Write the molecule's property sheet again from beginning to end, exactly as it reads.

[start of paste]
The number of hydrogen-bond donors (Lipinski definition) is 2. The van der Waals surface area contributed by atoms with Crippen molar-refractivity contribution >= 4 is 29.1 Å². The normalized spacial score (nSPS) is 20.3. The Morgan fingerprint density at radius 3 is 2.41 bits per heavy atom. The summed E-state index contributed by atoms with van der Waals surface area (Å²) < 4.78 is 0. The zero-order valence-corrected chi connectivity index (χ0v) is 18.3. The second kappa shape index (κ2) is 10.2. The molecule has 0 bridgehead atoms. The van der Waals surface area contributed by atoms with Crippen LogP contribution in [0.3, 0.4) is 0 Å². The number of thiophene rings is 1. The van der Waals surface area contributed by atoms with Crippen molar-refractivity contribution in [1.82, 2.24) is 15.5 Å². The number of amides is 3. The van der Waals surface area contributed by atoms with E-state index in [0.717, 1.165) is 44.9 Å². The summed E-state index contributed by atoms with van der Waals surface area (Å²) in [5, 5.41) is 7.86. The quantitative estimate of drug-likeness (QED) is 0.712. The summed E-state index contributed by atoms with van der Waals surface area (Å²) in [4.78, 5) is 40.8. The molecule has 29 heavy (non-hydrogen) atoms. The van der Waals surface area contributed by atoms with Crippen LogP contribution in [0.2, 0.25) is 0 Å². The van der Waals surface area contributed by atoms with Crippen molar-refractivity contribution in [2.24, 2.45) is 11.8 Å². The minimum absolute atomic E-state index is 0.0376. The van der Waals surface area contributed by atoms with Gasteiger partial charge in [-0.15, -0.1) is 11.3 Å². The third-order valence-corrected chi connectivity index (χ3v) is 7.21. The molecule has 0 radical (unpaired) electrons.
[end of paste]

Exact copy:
The number of hydrogen-bond donors (Lipinski definition) is 2. The van der Waals surface area contributed by atoms with Crippen molar-refractivity contribution >= 4 is 29.1 Å². The normalized spacial score (nSPS) is 20.3. The Morgan fingerprint density at radius 3 is 2.41 bits per heavy atom. The summed E-state index contributed by atoms with van der Waals surface area (Å²) < 4.78 is 0. The zero-order valence-corrected chi connectivity index (χ0v) is 18.3. The second kappa shape index (κ2) is 10.2. The molecule has 0 bridgehead atoms. The van der Waals surface area contributed by atoms with Crippen LogP contribution in [0.3, 0.4) is 0 Å². The number of thiophene rings is 1. The van der Waals surface area contributed by atoms with Crippen molar-refractivity contribution in [1.82, 2.24) is 15.5 Å². The number of amides is 3. The van der Waals surface area contributed by atoms with E-state index in [0.717, 1.165) is 44.9 Å². The summed E-state index contributed by atoms with van der Waals surface area (Å²) in [5, 5.41) is 7.86. The quantitative estimate of drug-likeness (QED) is 0.712. The summed E-state index contributed by atoms with van der Waals surface area (Å²) in [4.78, 5) is 40.8. The molecule has 29 heavy (non-hydrogen) atoms. The van der Waals surface area contributed by atoms with Crippen LogP contribution in [0.2, 0.25) is 0 Å². The van der Waals surface area contributed by atoms with Crippen molar-refractivity contribution in [2.24, 2.45) is 11.8 Å². The minimum absolute atomic E-state index is 0.0376. The van der Waals surface area contributed by atoms with Gasteiger partial charge in [-0.15, -0.1) is 11.3 Å². The third-order valence-corrected chi connectivity index (χ3v) is 7.21. The molecule has 0 radical (unpaired) electrons.